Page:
The Sims 2 Review / Preview for PlayStation 2 (PS2)

The Sims 2 Review / Preview for PlayStation 2 (PS2)

The best-selling PC game series of all time has finally released a true sequel – and it’s now available on the consoles. It may not be as deep as the PC version but compared to most console games, this one is a bottomless pit.

After countless Sims variations and expansion packs, The Sims 2 is the first official sequel to the original simulated life experience that came to life as SimCity on the Commodore 64 in 1989. By the early 90s it had endeared its way into the hearts of computer nerds everywhere. After the nerds had their way with it, The Sims would eventually become a mainstream phenomenon and the most popular computer game of all time.

What makes the game so popular? In a way, it’s like the ultimate role-playing game but without the monsters, swords and dungeons. You play as a regular person in a simulated, real-world environment where you interact with other characters in an attempt to make something of yourself. The incredible depth gives players unlimited freedom to make choices that continually alter elements of the gameplay. Not to mention that there’s an excellent sense of humor and mischief that courses through the game’s digital veins.

The Sims 2 on the consoles differentiates itself from the PC version in that it doesn’t deal with aging, death or offsprings. Instead it offers more console-friendly fare such as the ability to control your characters with the analog stick. This gives them free range of movement like you would find in an action game. You can still use the controller in a point and click fashion but why would you want to?

Story and Freeplay are the two main modes. Story is a good place to start as it will give you some structure to your simulated life. Creating your character can be an overwhelming experience if you’re the type that can’t make up your mind. Not only can you choose among faces, hairstyles, clothes, accessories and body types but you will also have to define your character’s personality traits. Not to mention sex. Did I just mention sex? No, there is no sex in this game. Only in relation to gender.

Will your character be lazy, ambitious, freaky, conservative, hot, hostile, shy or playful? During conversations you will be offered a variety of topics, statements, questions and answers. You can assume any variety of traits simply by your actions, questions or responses. Ultimately you must fulfill your ambitions in the story mode to complete the game. By accomplishing small goals and making your character happy you will earn aspiration points which you can use to acquire more material good such as furnishings for your home. Progressing results in various spin offs such as better jobs, better income, a better class of friends and eventually romance. You will eventually find yourself in control of numerous sims which can become more than a little hectic.

For every action there is an opposite reaction. Sims will have to eat, go the toilet, shower, sleep, work and play. If you’re having too much fun you might not be able to make it up in time for work thus jeopardizing your livelihood and current lifestyle. If you fail to watch your personal hygiene you might begin to lose friends. If you don’t eat properly you might get sick. There are a lot of things going on but you will be reminded of most of them. It’s not annoying in the typical micro-management sense that seems more of a burden designed to keep you from the fun parts of the game. Micro-management is the main objective in the game. But it’s crafted in such a way as to be an incredibly entertaining experience. You are controlling the game as opposed to it controlling you – at least that’s the way it feels.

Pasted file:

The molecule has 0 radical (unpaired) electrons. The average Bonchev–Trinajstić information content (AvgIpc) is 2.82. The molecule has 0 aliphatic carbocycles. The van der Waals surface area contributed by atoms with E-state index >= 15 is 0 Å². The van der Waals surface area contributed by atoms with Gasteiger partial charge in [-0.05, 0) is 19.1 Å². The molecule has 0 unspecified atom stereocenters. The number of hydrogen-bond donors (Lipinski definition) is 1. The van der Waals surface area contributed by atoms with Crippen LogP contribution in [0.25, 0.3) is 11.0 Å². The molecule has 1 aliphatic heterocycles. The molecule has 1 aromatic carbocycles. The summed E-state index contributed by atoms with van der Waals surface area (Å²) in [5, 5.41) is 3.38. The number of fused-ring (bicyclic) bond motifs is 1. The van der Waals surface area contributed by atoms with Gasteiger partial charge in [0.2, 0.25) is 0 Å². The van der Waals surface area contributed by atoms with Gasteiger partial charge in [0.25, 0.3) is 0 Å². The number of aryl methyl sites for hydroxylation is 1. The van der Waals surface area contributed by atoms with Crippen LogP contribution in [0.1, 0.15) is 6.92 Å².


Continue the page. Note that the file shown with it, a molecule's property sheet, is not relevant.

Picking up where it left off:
For more freedom and less structure, the Freeplay mode lets you choose a character, neighborhood and home and have at it. You can create or acquire just about anything you can imagine but of course you’ve got to come with some means to pay for it all. There is no GTA mode where you can turn to a life of crime for fast, huge profits. Hey, there’s an idea for a sequel.

Conversations appear more natural in that you are actually given visual clues to interpret the other characters’ feelings. Body language will let you know who wants to get close to you and who may not like you simply by how close they are standing or if they are looking away or crossing their arms. Another not-so-subtle indicator is the hue surround the scene. If it’s blue, things are cold. If it turns to a deep pink then romance has a chance of blossoming. The interface is incredibly easy to access and there are some choices that you just can’t resist making just to see what happens. This makes for tons of replay value since you can’t be everything to everyone at one go-round.

Graphically the characters and environments are much more refined than the original game. There is depth and dimension both visually and in the personalities. The visuals are well detailed and colorful while retaining that patented Sims cartoon look. The animation is fluid and the songs are upbeat and tuneful if not a bit too much on the poppy side. The Sims don’t talk but communicate in a form of gibberish that allows your imagination to fill in the blanks.

There’s nothing not to like in The Sims 2. Since it’s all up to you the only thing you can complain about is how you played the game. If this is your cup of tea then you can expect weeks and months of game play. For the right consumer this game will provide unrivaled replay value.

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